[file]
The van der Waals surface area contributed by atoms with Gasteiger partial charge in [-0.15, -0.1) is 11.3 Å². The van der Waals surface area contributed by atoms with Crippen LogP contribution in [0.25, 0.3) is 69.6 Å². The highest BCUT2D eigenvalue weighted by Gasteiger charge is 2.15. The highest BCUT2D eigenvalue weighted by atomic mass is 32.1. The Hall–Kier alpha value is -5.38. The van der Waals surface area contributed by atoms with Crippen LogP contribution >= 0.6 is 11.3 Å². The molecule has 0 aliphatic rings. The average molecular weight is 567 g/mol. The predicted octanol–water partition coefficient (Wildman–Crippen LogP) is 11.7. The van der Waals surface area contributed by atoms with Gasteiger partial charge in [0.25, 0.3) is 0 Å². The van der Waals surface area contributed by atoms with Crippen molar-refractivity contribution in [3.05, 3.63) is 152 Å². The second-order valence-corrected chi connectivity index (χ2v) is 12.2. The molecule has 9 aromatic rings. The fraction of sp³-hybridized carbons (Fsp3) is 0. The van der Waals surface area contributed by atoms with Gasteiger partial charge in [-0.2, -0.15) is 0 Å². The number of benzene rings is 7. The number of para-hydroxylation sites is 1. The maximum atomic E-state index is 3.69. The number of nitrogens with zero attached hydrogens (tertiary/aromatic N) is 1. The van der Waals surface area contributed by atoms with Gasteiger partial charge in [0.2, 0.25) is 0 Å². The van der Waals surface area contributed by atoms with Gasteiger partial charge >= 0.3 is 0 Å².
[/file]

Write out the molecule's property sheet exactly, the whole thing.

The van der Waals surface area contributed by atoms with Gasteiger partial charge in [-0.15, -0.1) is 11.3 Å². The van der Waals surface area contributed by atoms with Crippen LogP contribution in [0.25, 0.3) is 69.6 Å². The highest BCUT2D eigenvalue weighted by Gasteiger charge is 2.15. The highest BCUT2D eigenvalue weighted by atomic mass is 32.1. The Hall–Kier alpha value is -5.38. The van der Waals surface area contributed by atoms with Crippen LogP contribution >= 0.6 is 11.3 Å². The molecule has 0 aliphatic rings. The average molecular weight is 567 g/mol. The predicted octanol–water partition coefficient (Wildman–Crippen LogP) is 11.7. The van der Waals surface area contributed by atoms with Gasteiger partial charge in [0.25, 0.3) is 0 Å². The van der Waals surface area contributed by atoms with Crippen molar-refractivity contribution in [3.05, 3.63) is 152 Å². The second-order valence-corrected chi connectivity index (χ2v) is 12.2. The molecule has 9 aromatic rings. The fraction of sp³-hybridized carbons (Fsp3) is 0. The van der Waals surface area contributed by atoms with Gasteiger partial charge in [-0.2, -0.15) is 0 Å². The number of benzene rings is 7. The number of para-hydroxylation sites is 1. The maximum atomic E-state index is 3.69. The number of nitrogens with zero attached hydrogens (tertiary/aromatic N) is 1. The van der Waals surface area contributed by atoms with Gasteiger partial charge in [0.2, 0.25) is 0 Å². The van der Waals surface area contributed by atoms with Gasteiger partial charge >= 0.3 is 0 Å².